Teachers Take Charge of Arts Assessment
How do you assess music, drama, or painting? That's the kind of question that vexes policymakers (at least those who stop to think about it) and state departments of education. Especially in an age where federal Race to the Top grant money and waivers from the restrictive No Child Left Behind law depend on teacher evaluation systems derived from student performance (or “performance”), figuring out what to do with the arts is a constant puzzle.
Dana Goldstein has an interesting article in Slate looking at the approach taken for arts and physical education in South Carolina that favors performance assessment mixed with multiple choice questions about terminology. Later, Goldstein followed up on this in her blog with a link to an article describing the largely teacher-developed portfolio assessment system that's been piloted in Memphis with an eye toward statewide expansion.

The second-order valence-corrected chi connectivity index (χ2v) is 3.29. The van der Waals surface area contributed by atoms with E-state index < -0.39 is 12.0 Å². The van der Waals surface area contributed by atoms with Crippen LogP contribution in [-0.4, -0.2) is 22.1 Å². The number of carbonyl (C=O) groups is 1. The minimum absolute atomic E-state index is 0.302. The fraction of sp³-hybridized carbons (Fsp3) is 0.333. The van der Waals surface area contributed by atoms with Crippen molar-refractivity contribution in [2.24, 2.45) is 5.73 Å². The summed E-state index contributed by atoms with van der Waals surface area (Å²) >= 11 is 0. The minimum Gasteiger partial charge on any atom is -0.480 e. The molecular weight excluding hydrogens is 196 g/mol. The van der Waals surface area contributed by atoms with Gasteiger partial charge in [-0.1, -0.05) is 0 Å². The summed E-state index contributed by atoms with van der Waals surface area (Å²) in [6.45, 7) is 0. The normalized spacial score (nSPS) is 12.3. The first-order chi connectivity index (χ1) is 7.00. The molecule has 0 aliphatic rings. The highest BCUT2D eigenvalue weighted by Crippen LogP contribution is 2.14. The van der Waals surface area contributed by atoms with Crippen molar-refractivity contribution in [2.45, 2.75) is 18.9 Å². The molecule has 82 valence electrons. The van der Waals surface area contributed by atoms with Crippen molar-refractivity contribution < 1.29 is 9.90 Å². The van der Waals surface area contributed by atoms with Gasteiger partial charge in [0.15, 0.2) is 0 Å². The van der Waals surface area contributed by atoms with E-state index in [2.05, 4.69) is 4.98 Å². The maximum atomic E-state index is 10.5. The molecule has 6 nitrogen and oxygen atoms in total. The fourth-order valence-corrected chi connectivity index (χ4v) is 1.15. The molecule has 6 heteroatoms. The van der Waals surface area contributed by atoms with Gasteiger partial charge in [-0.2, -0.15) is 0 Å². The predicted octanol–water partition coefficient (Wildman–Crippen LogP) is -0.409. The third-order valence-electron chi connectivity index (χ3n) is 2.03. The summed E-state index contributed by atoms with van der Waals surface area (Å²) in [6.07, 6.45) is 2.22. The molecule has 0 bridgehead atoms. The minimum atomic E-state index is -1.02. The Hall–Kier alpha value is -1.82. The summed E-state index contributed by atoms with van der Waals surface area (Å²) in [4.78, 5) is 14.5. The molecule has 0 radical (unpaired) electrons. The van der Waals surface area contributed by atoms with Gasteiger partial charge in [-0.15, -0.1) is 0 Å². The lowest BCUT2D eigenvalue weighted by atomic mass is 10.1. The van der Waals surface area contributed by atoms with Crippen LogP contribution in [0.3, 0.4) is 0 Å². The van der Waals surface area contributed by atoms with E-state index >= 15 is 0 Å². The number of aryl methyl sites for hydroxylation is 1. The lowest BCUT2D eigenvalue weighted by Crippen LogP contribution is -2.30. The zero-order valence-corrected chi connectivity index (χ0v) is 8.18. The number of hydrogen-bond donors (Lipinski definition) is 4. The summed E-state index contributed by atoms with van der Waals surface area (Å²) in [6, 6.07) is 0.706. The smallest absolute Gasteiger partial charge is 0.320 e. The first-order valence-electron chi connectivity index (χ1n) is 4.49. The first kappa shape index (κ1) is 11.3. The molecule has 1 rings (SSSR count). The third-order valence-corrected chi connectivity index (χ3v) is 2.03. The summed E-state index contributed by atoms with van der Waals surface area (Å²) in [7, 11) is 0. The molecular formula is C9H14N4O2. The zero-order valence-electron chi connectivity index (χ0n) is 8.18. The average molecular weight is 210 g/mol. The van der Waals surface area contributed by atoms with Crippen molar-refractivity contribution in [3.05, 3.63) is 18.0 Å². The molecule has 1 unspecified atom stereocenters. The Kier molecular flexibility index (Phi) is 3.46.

Developing the portfolios was in part a self-defense response by arts teachers to state rules that would otherwise tie their evaluations to schoolwide math and reading scores. That kind of system should be ridiculous on its face, but it's what states are too often left with if they're going to comply with the Obama administration's insistence on “outcomes-based” teacher evaluation. Unsatisfied with that, Memphis area arts teachers put together a rubric-based, identity-blind assessment process that has caught the attention of the state's department of education.
One Tennessee D.O.E. official, Aneesh Sohoni (who's a U of M graduate and former TFA corps member in the Twin Cities), praised the work done by these teachers. He's quoted as saying, “We're starting to get attention around the fine arts community across the country. It will be exciting to see if this model can be used beyond Tennessee.”
I'd take it one step further. Portfolio-based assessment has been a preferred (if often hypothetical) approach for better evaluating students, at least among many educators. It doesn't get much airtime relative to fill-in-the-bubble tests that are cheaper for states to administer, but it's something that has the potential to be much more helpful as a tool. The main takeaway from all of this is that policymakers should do a better job trusting educators to play a role in designing their own evaluation systems, and progressives should push them to do so.